It's a rare film - a romance told with zero concerns about being overly sentimental and blown up to an epic length. I've seen romances that take place within epic-sized events, such as The English Patient or Gone With the Wind, but not even the intimacy and eroticism of a film like The Unbearable Lightness of Being comes close to touching the open nerves of Blue Is the Warmest Color. Kechiche realizes that the core of this lost romance, that emptiness that it leaves, is all the film needs and hones in on that sensation with startling accuracy.
The collective groan that greeted the trailer for Spike Lee's retelling of Oldboy amused me. A few decades ago it would be unlikely that many people in the general population would have known that the film is a remake of the great Korean film of the same name. Instead we would have watched the trailer, possibly been intrigued by the scenario, and wondered what a stylist and social-conscious director like Lee would have done with the material. Now everyone gets to cry foul about Hollywood running out of ideas and people nurse imagined wounds about their favored product getting ruined.
Now that I've watched Lee's take on Oldboy, I am left with a few thoughts. Most of them are positive, as Lee managed to successfully convert the culturally specific taste of the original film into something that Americans can consume. But with that success comes an important question about adaptations since Park Chan-wook's original story was itself an adaptation of the manga. Is this version of Oldboy needed when there's a perfectly good one barely a decade old?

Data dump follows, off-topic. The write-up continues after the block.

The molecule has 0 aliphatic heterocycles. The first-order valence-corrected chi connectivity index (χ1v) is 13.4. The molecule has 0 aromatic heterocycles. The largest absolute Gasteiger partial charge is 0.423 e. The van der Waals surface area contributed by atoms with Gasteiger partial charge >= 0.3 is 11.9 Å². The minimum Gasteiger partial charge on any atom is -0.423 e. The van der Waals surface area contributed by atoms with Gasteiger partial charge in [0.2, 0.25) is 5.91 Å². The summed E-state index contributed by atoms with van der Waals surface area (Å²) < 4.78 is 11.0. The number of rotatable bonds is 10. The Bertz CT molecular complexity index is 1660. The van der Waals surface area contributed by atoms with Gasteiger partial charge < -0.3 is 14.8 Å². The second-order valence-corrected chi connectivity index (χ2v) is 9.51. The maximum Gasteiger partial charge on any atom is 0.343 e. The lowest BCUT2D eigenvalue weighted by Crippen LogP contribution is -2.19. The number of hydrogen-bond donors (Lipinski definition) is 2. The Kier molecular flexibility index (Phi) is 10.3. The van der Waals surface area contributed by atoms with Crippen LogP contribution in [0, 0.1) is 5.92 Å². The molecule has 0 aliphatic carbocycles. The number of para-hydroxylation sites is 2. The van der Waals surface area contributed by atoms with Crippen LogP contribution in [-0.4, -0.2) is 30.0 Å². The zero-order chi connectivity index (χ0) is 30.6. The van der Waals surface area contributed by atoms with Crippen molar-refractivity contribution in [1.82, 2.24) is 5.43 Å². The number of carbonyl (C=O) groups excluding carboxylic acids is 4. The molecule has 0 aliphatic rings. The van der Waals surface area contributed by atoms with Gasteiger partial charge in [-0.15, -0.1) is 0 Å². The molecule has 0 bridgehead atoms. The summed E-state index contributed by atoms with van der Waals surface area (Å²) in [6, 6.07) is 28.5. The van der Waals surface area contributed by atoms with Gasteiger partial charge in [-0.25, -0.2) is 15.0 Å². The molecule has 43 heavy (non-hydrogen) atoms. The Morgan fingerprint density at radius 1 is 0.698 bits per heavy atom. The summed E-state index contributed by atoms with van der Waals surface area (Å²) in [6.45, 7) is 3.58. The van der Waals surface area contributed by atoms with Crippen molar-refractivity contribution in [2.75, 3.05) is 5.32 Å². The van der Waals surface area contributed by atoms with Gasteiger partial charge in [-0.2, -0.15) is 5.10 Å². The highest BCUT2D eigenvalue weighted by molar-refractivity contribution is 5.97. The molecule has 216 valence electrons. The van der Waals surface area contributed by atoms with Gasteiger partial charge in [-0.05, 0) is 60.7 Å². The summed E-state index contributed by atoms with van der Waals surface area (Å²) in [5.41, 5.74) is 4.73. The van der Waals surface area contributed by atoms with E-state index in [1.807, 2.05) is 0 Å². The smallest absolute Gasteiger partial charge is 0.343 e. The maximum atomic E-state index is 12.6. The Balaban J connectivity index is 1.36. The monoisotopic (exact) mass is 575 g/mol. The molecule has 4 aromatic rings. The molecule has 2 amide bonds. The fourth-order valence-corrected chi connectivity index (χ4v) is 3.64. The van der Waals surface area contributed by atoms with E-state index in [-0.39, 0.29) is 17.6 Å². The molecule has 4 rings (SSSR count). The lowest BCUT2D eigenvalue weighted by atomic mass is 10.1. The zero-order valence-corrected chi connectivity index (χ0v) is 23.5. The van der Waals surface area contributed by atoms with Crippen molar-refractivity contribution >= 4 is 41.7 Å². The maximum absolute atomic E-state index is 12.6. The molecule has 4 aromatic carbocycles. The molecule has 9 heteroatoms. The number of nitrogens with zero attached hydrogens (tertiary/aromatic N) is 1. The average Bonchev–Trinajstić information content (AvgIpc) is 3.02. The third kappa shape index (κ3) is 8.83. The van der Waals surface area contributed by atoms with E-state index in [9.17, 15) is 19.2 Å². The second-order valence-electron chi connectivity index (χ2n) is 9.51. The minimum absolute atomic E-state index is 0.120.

I have a hard time saying no, because there's not enough different with this version of Oldboy to completely justify its existence. I still enjoyed myself, and there's an awful lot of skill in the performances Lee coaxes from the players as well as his own twists to the material. But this is one I can only recommend to those unfamiliar with the source material and looking for a sadistic time with a movie, or for the ones who withstood any cynicism about the remake and are still curious. It's a small cross-section of the movie-viewing population, but they're likely to be pleased in the same way I was.
The Oscars have wrapped up and it's time to face the fallow period between holiday awards and summer blockbusters. This means continuing on our projects, picking at new DVD releases, and finding new ways to engage in cinema.
Look forward to reviews of Spike Lee's Oldboy, Blue is the Warmest Color, and Thor: The Dark World topped off by Kyle and Andrew's look at Kathryn Bigelow's Near Dark this week. The 300 prequel, reboot of Mr. Peabody and Sherman, and Wes Anderson's The Grand Budapest Hotel are all in theaters this weekend.